(Reuters) A radical plan to slash public employee pension benefits gets voted on by the residents of Silicon Valley's San Jose on Tuesday - a decision that could set an important precedent for many other cities, not only in California but across the nation.
The nation's 10th-largest city is also one of the wealthiest, but over the past several years it has cut its municipal workforce by a quarter, laying off cops and firefighters, shuttering libraries and letting street repairs fall by the wayside.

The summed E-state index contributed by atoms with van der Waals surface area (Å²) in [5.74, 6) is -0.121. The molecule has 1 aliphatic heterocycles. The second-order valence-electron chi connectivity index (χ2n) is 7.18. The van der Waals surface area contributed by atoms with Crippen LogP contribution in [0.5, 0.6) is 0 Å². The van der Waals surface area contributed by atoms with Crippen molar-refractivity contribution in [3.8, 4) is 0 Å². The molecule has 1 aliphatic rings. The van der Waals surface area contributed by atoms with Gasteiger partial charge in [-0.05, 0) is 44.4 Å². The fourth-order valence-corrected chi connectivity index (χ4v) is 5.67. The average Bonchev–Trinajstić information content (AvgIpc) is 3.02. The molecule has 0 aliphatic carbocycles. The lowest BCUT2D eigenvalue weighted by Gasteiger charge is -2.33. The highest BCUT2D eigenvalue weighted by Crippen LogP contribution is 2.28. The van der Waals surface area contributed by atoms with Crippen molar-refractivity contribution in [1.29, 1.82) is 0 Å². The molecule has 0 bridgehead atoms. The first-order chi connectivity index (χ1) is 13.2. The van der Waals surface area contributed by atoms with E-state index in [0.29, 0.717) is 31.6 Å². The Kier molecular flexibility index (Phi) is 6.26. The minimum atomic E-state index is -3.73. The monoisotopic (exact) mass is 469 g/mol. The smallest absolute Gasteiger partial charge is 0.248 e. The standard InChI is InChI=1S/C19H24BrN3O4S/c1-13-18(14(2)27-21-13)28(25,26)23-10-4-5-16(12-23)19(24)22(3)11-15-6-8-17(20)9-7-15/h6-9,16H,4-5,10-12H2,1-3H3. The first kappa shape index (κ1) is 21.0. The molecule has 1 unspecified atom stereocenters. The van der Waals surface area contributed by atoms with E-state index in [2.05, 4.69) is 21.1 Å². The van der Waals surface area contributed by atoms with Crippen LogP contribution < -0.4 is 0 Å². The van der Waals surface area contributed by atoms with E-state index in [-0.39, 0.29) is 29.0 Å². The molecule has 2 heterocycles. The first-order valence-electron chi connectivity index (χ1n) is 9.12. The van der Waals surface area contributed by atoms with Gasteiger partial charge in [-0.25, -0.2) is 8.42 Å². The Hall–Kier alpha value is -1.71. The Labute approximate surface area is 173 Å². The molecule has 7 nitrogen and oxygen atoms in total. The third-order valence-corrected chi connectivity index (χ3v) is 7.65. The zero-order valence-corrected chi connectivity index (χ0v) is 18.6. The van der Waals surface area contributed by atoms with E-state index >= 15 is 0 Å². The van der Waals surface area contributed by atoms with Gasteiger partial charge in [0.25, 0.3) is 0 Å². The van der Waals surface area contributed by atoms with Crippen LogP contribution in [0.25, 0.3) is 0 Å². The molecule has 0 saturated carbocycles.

The problem? Mayor Chuck Reed says it's simple: Retiree benefit costs eat up more than a quarter of the city budget - and are growing at a double-digit rate.
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